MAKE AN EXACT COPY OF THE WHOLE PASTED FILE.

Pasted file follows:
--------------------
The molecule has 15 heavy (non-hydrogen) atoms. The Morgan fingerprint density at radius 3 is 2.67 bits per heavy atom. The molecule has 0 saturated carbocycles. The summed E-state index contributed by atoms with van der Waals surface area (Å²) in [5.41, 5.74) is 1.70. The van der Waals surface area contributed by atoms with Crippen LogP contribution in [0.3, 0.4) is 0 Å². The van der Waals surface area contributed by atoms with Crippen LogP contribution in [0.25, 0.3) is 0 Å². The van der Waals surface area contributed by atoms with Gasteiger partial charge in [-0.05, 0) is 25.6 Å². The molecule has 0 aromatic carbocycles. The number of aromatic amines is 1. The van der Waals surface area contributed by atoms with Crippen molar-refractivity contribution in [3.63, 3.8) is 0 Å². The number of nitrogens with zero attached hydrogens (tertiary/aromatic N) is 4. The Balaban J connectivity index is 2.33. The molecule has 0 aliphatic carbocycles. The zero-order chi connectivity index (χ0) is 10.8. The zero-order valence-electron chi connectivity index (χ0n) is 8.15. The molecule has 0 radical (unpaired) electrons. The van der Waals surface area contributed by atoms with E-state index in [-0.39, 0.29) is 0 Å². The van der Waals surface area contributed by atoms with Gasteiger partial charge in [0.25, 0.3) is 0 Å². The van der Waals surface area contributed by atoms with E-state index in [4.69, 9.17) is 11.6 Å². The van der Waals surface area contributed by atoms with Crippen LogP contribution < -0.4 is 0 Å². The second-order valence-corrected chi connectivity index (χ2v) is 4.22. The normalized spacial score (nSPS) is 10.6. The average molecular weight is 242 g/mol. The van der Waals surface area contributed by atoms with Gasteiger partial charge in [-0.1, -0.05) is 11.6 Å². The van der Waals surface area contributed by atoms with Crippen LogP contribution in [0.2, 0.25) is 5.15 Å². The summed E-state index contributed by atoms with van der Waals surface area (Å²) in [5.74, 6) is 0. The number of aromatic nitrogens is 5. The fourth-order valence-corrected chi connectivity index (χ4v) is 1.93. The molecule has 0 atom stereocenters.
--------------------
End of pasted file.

The molecule has 15 heavy (non-hydrogen) atoms. The Morgan fingerprint density at radius 3 is 2.67 bits per heavy atom. The molecule has 0 saturated carbocycles. The summed E-state index contributed by atoms with van der Waals surface area (Å²) in [5.41, 5.74) is 1.70. The van der Waals surface area contributed by atoms with Crippen LogP contribution in [0.3, 0.4) is 0 Å². The van der Waals surface area contributed by atoms with Crippen LogP contribution in [0.25, 0.3) is 0 Å². The van der Waals surface area contributed by atoms with Gasteiger partial charge in [-0.05, 0) is 25.6 Å². The molecule has 0 aromatic carbocycles. The number of aromatic amines is 1. The van der Waals surface area contributed by atoms with Crippen molar-refractivity contribution in [3.63, 3.8) is 0 Å². The number of nitrogens with zero attached hydrogens (tertiary/aromatic N) is 4. The Balaban J connectivity index is 2.33. The molecule has 0 aliphatic carbocycles. The zero-order chi connectivity index (χ0) is 10.8. The zero-order valence-electron chi connectivity index (χ0n) is 8.15. The molecule has 0 radical (unpaired) electrons. The van der Waals surface area contributed by atoms with E-state index in [-0.39, 0.29) is 0 Å². The van der Waals surface area contributed by atoms with Gasteiger partial charge in [0.25, 0.3) is 0 Å². The van der Waals surface area contributed by atoms with E-state index in [4.69, 9.17) is 11.6 Å². The van der Waals surface area contributed by atoms with Crippen LogP contribution < -0.4 is 0 Å². The second-order valence-corrected chi connectivity index (χ2v) is 4.22. The normalized spacial score (nSPS) is 10.6. The average molecular weight is 242 g/mol. The van der Waals surface area contributed by atoms with Gasteiger partial charge in [-0.1, -0.05) is 11.6 Å². The van der Waals surface area contributed by atoms with Crippen LogP contribution in [0.2, 0.25) is 5.15 Å². The summed E-state index contributed by atoms with van der Waals surface area (Å²) in [5.74, 6) is 0. The number of aromatic nitrogens is 5. The fourth-order valence-corrected chi connectivity index (χ4v) is 1.93. The molecule has 0 atom stereocenters.